A former Long Island financial adviser accused of operating a Ponzi scheme and stealing millions of dollars from clients pleaded guilty to one count of conspiracy to commit mail and wire fraud Monday in federal court in Central Islip.
A plea deal agreement between the U.S. Attorney’s Office for the Eastern District of New York and Steven Pagartanis, 59, of East Setauket, calls for the defendant to spend 15 years in prison, U.S. District Court Judge Joseph F. Bianco said before Pagartanis entered his guilty plea.
The deal also requires Pagartanis to pay at least $3.5 million in restitution to his victims after pleading guilty to one count of conspiracy to commit mail and wire fraud. Pagartanis is scheduled to return to court for sentencing on April 12.
Some of Pagartanis’ victims glared at the defendant through much of the hearing and applauded as it ended. Elaine Bruno of Holbrook said she attended Monday’s hearing for her sister Janice Gucwa of Florida, who she said lost more than $250,000 in Pagartanis’ Ponzi scheme.
“He stole her life savings,” Bruno said.
Nicole Gentzel and her brother Ron Hulsen attended the hearing with their 84-year-old mother, Hope Dragone of Patchogue, who was a victim of Pagartanis' scheme. They said she has struggled with health problems because of the stress caused by Pagartanis’ deceit.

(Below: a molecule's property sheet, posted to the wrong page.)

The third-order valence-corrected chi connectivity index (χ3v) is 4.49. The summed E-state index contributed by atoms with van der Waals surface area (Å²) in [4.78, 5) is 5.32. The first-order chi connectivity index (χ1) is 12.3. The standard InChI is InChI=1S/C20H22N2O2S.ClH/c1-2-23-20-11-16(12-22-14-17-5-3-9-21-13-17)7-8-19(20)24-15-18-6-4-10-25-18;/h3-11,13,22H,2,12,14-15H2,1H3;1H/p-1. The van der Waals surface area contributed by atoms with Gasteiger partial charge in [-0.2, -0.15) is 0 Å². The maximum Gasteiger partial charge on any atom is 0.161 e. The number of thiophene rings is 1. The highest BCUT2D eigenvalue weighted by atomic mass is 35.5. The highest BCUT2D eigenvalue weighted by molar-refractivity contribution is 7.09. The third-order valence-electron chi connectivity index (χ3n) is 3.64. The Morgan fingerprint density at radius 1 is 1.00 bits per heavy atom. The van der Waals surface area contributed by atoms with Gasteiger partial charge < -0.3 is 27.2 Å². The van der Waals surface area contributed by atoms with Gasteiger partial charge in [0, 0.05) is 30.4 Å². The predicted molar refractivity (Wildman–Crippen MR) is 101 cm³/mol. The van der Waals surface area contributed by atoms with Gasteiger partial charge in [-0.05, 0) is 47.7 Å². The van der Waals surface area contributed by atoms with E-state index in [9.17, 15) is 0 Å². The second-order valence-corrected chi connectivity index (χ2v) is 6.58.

“This has really taken a toll,” Gentzel said.
A nine-count indictment unsealed in July that charged Pagartanis with securities fraud, and mail and wire fraud conspiracies said he scammed millions of dollars from 17 victims, mostly elderly women from Long Island. One victim lost more than $3 million, according to the indictment, while another lost $2.5 million.
“Pagartanis perpetrated his fraud scheme against elderly investors who could least afford to lose their life savings,” stated U.S. Attorney Richard P. Donoghue. “Protecting older Americans from financial predators like the defendant is a priority of the Department of Justice.”
The indictment said Pagartanis told victims that he was investing their money in a publicly traded Canadian company called Genesis Land Development and that they would earn a fixed annual return of between 4.5 percent and 8 percent. He provided clients with company literature he had taken from the internet, the indictment said.
Instead of investing the money, he used it to repay previous investors, and for personal expenses and luxury items such as jewelry, airline tickets, massages and cigars, according to the indictment.
Suffolk County District Attorney Timothy Sini's office arrested Pagartanis in May in connection with the same scheme and he has been charged with two counts of first-degree grand larceny and two counts of second-degree grand larceny. Pagartanis is scheduled to return to county court in March.
Pagartanis did not express remorse or apologize to any of his victims, but some said they are glad he will finally be held accountable.
“I went up to him before the hearing and said, ‘You’re not such a big man after all, are you?’” Bruno said.